As Aymaran legend would have it, the Salar de Uyuni was formed by the mountain gods of Tunapa and Kusku mountain. According to the myth, Tunapa and Kusku were married but Tunupa deserted his wife for the perkier peak of Kusina. It is said that the jilted Kusku, in endless heartache, cried so many tears that she formed the salt flats we see today.

Uyuni Salt Flat | Photo: Samuel Scrimshaw

8. Sorata

From the flats to the fertile valleys, our next stop is to the adventurer’s town of Sorata Bolivia. Although most travellers come here to engage in some of Bolivia’s best trekking, climbing and downhill mountain biking experiences, there’s another side to Sorata that allows for relaxation amid the snowy mountains and forested slopes of the region. Semi-tropical and gifted with year-round sunshine, Sorata lies just 55 kilometres north of Achacachi and serves as the gateway to both the Amazon Basin and the gold mines and chocolate farms of Alto Beni at the foot of Illampu Massif. Sorata, coming from the Aymará words ‘shuru ata’ or shining peak, is way up at 2,695 metres above sea level, allowing for some head-in the-cloud-type strolls through the village to learn of colonial history and the neo-Inca rebellion in which the village was purposefully destroyed by river flooding, before once again being rebuilt as one of the main Yunga trade routes in the 19th century.

9. Lake Titicaca

Maintaining altitude and travelling some 75 kilometres northwest of La Paz, you’ll eventually meet the shores of the world’s highest lake; Lake Titicaca. The vast site straddles the border to Peru at around 3,800 metres above sea level flanked by the Andes chains on the Andean Plateau. Arrive at the tourist hub of Copacabana for the best first impression, where you’ll not only find a bustling party town but also daily opportunities for island excursions, hiking tours to secret coves and all kinds of insight into regional culture. Towards the southeast, catch sight of the Cordillera Real mountains, a hikeable granite peak topped with glaciers some 125 kilometres across. If the hike sounds too much like hard work, simply sit back and enjoy the view from countless traditional villages that line the lake’s edge. From here you can also listen to the Inca legends of the region, learning of how Lake Titicaca is said to have played a role in the birth of their civilisation.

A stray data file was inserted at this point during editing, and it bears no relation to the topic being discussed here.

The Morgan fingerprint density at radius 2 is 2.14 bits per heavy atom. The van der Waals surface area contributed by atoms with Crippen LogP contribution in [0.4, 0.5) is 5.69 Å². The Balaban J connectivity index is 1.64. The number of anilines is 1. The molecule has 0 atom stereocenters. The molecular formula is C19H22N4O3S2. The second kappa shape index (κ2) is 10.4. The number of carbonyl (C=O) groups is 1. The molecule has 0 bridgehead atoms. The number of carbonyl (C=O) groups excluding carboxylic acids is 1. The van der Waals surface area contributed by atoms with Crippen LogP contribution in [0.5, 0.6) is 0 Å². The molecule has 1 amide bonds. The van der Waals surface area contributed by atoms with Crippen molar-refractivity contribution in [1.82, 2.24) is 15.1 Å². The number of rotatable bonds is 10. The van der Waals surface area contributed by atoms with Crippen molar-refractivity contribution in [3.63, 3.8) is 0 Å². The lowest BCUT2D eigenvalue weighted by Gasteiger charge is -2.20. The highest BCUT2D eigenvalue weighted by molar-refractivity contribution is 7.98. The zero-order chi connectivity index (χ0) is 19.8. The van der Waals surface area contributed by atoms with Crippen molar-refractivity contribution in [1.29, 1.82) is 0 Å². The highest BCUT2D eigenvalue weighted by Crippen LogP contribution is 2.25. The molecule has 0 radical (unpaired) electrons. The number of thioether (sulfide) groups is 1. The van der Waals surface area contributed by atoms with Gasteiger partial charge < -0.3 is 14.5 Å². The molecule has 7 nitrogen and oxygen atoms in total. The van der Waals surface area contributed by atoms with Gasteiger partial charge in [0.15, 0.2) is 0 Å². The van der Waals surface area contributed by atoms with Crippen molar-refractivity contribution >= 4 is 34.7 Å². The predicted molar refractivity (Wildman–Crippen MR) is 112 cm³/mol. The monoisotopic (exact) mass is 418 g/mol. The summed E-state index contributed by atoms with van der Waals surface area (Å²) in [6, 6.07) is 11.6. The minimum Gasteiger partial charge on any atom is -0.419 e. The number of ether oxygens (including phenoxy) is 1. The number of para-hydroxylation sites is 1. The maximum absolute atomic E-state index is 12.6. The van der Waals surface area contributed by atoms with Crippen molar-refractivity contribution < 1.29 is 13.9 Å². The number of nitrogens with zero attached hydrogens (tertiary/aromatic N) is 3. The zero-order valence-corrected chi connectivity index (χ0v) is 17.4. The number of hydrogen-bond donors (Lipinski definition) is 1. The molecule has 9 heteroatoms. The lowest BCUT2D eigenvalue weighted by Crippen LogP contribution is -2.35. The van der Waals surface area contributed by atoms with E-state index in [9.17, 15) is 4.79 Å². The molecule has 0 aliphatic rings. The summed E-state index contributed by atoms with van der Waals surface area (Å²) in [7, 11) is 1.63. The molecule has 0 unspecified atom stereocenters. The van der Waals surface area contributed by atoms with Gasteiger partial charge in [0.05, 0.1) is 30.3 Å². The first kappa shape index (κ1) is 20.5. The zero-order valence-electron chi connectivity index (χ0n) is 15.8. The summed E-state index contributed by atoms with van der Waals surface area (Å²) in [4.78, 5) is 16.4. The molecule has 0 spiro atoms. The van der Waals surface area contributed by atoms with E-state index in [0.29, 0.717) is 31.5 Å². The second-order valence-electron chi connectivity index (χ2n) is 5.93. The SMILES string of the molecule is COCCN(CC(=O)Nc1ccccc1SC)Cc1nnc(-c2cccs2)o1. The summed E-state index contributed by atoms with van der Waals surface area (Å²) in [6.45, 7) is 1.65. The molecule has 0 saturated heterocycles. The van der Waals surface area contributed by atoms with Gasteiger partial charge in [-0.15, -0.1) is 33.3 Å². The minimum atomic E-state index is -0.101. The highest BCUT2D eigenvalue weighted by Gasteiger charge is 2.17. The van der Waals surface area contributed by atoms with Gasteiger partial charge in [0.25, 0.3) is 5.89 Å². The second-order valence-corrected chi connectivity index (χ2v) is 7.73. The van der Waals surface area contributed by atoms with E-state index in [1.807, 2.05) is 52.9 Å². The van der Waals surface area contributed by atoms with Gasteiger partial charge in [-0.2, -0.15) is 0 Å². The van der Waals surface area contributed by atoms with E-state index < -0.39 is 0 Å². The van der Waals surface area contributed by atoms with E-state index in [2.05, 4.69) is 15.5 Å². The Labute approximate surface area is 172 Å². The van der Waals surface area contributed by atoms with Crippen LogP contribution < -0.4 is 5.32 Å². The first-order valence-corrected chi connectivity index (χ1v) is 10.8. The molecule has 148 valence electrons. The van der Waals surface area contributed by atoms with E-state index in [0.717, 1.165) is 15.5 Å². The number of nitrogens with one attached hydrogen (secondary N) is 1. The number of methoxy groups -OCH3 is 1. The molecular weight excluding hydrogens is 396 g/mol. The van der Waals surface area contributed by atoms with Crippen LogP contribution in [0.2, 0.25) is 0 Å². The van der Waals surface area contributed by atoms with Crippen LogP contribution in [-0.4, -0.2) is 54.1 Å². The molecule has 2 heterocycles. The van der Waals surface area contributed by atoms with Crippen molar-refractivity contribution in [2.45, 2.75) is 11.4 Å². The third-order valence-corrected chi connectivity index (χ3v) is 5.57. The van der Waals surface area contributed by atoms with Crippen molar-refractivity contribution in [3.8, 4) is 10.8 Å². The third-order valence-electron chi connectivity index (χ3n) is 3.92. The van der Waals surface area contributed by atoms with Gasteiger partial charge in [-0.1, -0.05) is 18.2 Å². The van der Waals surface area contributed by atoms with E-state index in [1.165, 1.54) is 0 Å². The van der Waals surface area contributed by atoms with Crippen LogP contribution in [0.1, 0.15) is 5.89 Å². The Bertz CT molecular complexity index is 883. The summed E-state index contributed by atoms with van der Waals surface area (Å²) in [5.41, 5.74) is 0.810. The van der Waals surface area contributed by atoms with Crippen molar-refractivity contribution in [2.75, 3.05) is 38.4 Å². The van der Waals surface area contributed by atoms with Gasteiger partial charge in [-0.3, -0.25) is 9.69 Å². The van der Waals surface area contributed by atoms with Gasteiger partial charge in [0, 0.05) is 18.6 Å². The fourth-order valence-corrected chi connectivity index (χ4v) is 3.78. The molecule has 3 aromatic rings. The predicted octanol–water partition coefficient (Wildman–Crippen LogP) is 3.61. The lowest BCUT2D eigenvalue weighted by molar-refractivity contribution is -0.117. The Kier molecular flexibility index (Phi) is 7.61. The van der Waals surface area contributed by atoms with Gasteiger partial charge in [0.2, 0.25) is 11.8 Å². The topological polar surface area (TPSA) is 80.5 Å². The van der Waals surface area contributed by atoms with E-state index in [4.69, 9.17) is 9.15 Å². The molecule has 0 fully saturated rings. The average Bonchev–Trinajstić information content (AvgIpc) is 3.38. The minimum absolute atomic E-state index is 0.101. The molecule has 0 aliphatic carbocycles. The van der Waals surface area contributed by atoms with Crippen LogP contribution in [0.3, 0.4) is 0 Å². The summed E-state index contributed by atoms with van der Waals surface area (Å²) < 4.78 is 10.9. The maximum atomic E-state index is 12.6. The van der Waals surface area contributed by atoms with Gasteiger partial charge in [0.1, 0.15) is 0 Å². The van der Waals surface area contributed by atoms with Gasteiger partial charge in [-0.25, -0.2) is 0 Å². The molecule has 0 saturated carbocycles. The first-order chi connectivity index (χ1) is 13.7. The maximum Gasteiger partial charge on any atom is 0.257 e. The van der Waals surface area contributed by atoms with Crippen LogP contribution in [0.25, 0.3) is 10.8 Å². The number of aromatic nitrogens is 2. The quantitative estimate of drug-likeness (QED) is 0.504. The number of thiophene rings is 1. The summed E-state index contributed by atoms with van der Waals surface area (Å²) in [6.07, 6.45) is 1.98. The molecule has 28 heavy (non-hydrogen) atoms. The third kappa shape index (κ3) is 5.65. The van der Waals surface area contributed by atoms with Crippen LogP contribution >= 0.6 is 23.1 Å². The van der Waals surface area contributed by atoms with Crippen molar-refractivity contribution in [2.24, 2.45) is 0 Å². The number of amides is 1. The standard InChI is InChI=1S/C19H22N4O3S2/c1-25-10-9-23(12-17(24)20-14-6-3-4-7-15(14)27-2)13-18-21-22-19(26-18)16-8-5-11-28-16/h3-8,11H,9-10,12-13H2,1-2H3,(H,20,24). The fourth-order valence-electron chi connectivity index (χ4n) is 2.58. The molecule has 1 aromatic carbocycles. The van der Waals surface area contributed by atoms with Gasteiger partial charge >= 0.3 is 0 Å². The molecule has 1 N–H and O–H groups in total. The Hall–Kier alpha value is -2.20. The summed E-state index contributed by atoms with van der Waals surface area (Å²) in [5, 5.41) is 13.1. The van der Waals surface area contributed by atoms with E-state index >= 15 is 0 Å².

More sacred stories can be had on any number of the Lake Titicaca Islands, such as Isla de la Luna and Isla del Sol, the latter offering the chance to hike across in three hours, passing Inca ruins backgrounded by stunning lake scenery, believed to be the birthplace of the sun and moon. Other attractions around the lake include floating village markets and views of the Peruvian border from Isla Taquile.

Lake Titicaca | Photo: Pixabay

10. The Cordilleras

Moving north along the border takes us to our final stop and the trekking capital of the nation; the Cordilleras. The Cordillera range is comprised of several epic peaks, with the Cordillera Real being the highest and most sought-after of them all among the Cordillera Oriental chain. While Real is the one for hard-core climbers (reaching over 6,000 metres up), it’s Cordillera Apolobamba that might appeal more to non-climbers, for its untouched natural environment on a protected area of almost 500 square kilometres. Explore the region in proximity to rare birds such as eagles, condor and caracaras, as well as the odd puma and spectacled bear if you’re lucky on the upper eastern slopes. Sticking to the high plateau of Ulla Ulla meanwhile and herds of majestic vicuña may also make themselves known! Though there are Aymara communities dotted throughout the Cordilleras, the only real towns around Cordillera Apolobamba are Charazani and Pelechuco, both accessible from La Paz by bus with the option to trek between both on the five-day Trans-Apolobamba Trek.

Photo: Onapujadas